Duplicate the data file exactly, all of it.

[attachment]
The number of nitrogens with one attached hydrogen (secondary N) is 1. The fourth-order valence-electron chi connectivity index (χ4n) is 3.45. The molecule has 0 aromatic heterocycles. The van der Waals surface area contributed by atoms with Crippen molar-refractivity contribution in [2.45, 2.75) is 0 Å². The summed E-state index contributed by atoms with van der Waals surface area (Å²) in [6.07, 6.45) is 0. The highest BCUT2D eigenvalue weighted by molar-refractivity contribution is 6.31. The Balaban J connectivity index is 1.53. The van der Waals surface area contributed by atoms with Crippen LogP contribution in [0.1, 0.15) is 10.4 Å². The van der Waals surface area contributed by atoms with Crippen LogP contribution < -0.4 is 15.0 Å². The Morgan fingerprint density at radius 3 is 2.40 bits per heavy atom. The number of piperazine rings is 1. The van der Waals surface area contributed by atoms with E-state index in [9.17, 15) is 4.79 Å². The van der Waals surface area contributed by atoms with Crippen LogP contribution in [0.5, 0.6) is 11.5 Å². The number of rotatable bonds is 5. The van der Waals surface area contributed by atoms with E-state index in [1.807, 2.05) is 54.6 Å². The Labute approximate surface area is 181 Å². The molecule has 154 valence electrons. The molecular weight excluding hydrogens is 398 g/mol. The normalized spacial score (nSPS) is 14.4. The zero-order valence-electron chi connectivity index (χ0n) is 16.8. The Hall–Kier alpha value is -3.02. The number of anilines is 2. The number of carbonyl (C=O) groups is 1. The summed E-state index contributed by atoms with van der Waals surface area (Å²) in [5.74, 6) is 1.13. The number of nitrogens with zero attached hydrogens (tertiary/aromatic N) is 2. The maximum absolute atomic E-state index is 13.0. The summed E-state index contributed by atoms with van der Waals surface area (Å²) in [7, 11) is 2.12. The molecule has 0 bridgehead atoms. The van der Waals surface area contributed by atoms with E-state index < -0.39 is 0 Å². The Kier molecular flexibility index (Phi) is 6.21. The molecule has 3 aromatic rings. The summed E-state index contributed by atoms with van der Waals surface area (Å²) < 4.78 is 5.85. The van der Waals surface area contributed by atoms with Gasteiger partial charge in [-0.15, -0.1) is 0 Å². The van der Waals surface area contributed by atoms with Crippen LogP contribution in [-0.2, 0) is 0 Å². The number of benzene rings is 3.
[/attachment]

The number of nitrogens with one attached hydrogen (secondary N) is 1. The fourth-order valence-electron chi connectivity index (χ4n) is 3.45. The molecule has 0 aromatic heterocycles. The van der Waals surface area contributed by atoms with Crippen molar-refractivity contribution in [2.45, 2.75) is 0 Å². The summed E-state index contributed by atoms with van der Waals surface area (Å²) in [6.07, 6.45) is 0. The highest BCUT2D eigenvalue weighted by molar-refractivity contribution is 6.31. The Balaban J connectivity index is 1.53. The van der Waals surface area contributed by atoms with Crippen LogP contribution in [0.1, 0.15) is 10.4 Å². The van der Waals surface area contributed by atoms with Crippen LogP contribution < -0.4 is 15.0 Å². The Morgan fingerprint density at radius 3 is 2.40 bits per heavy atom. The number of piperazine rings is 1. The van der Waals surface area contributed by atoms with E-state index in [9.17, 15) is 4.79 Å². The van der Waals surface area contributed by atoms with Crippen LogP contribution in [0.5, 0.6) is 11.5 Å². The number of rotatable bonds is 5. The van der Waals surface area contributed by atoms with E-state index in [1.807, 2.05) is 54.6 Å². The Labute approximate surface area is 181 Å². The molecule has 154 valence electrons. The molecular weight excluding hydrogens is 398 g/mol. The normalized spacial score (nSPS) is 14.4. The zero-order valence-electron chi connectivity index (χ0n) is 16.8. The Hall–Kier alpha value is -3.02. The number of anilines is 2. The number of carbonyl (C=O) groups is 1. The summed E-state index contributed by atoms with van der Waals surface area (Å²) in [5.74, 6) is 1.13. The number of nitrogens with zero attached hydrogens (tertiary/aromatic N) is 2. The maximum absolute atomic E-state index is 13.0. The summed E-state index contributed by atoms with van der Waals surface area (Å²) in [7, 11) is 2.12. The molecule has 0 bridgehead atoms. The van der Waals surface area contributed by atoms with E-state index < -0.39 is 0 Å². The Kier molecular flexibility index (Phi) is 6.21. The molecule has 3 aromatic rings. The summed E-state index contributed by atoms with van der Waals surface area (Å²) < 4.78 is 5.85. The van der Waals surface area contributed by atoms with Gasteiger partial charge in [-0.15, -0.1) is 0 Å². The van der Waals surface area contributed by atoms with Crippen LogP contribution in [-0.2, 0) is 0 Å². The number of benzene rings is 3.